Court Rejects Plea That Alta Fixsler Be Allowed to Go Home

Avraham Fixsler bentching his daughter Alta before Yom Kippur.

A High Court judge has ruled against the plea from the parents of Alta Fixsler to be allowed to bring their two-year-old daughter home to die.

Avrohom and Chaya Fixsler have tried desperately to enable their daughter, who suffered catastrophic brain damage at birth, to continue on life support, going through several court cases in dispute with Manchester University NHS Foundation Trust. The Fixlers mobilized international support for their request to be allowed to take Alta to either Israel or the USA where the life-sustaining treatment could be continued, but were refused permission to do so, even though there were funds available to cover the costs.

Having accepted that there was nothing more they could do, their final request on behalf of their daughter was that she should be able to pass away at home, with her parents at her side. However, on Wednesday Mr. Justice MacDonald ruled in the Family Division of the High Court that the withdrawal of treatment must take place in a children’s hospice. In a written ruling he said, “I am satisfied that this option best accommodates Alta’s welfare need for specialist care at the end of her life under a reliable, safe and sustainable system of high calibre care protected from disruption, whilst allowing, in so far as possible and consistent with Alta’s best interests, the family and the community to perform the sacred religious obligations of the Orthodox Jewish faith.”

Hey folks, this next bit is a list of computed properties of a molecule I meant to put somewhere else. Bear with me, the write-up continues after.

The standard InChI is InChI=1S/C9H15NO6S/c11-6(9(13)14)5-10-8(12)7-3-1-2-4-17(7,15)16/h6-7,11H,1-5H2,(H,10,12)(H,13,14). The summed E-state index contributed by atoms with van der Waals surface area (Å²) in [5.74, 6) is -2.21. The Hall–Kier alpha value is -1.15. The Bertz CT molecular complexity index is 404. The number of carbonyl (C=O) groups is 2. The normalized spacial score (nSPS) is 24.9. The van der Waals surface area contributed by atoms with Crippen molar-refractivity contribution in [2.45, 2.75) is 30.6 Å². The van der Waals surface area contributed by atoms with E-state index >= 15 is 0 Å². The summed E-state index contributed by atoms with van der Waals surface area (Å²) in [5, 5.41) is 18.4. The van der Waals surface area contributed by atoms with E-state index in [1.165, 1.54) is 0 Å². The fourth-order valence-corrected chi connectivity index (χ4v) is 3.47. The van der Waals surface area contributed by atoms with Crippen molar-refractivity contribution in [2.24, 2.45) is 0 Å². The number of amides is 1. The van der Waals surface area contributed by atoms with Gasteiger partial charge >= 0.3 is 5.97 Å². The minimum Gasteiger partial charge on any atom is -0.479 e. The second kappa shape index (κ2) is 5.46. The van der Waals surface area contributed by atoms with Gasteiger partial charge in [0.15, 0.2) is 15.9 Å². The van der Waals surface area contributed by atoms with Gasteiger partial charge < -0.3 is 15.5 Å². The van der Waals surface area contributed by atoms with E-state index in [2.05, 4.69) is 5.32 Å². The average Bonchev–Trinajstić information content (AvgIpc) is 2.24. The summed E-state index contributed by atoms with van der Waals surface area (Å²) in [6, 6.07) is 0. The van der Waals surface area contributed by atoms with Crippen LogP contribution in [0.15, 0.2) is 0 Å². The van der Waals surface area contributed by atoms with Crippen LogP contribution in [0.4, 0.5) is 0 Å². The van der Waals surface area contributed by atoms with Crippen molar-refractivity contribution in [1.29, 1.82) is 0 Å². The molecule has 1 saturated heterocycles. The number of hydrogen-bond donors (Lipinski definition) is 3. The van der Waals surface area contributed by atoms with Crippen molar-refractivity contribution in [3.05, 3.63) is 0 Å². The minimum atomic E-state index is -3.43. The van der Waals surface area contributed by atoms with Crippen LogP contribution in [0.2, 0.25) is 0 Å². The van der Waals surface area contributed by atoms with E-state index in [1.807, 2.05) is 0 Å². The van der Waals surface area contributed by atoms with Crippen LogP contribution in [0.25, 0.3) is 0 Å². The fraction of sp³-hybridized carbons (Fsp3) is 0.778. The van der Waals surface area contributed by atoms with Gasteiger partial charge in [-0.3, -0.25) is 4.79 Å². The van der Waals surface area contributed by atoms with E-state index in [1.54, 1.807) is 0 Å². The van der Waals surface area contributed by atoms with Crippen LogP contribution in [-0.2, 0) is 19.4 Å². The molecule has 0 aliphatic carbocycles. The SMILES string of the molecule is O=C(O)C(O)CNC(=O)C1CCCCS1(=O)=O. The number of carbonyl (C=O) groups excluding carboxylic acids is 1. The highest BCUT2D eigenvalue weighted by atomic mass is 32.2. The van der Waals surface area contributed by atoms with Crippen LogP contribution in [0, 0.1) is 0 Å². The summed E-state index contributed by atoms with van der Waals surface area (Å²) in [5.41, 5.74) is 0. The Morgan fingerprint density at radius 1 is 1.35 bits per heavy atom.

The Fixslers are concerned that since the hospice is some 25 minutes’ drive from their home in North Manchester, they might not be able to be with Alta at the crucial time.

Rabbi Moshe Dovid Niederman of the UJO of Williamsburg, a leading advocate with American government officials on behalf of the Fixslers, told Hamodia on Wednesday that in his decades of community activism “this day is by far my worst.”

“Reading a document mandating that a hospital, which is supposed to save lives, will be disconnecting machines, killing a young girl, would be shocking if happened anywhere,” Rabbi Niederman said. “But the fact that this is being done in the United Kingdom, a democratic and free country — despite an international outpouring of advocacy on Alta’s behalf — makes it is all the more unbelievable and horrifying.

“We reiterate our call to the NHS and the British government: It is not too late to save Alta’s life. All we ask is that you allow her to leave the country, and go to the American or Israeli hospitals that are ready and willing to treat her.”

Readers are asked to daven for the refuah sheleimah of Alta bas Alta Chaya, besoch she’ar cholei Yisrael.

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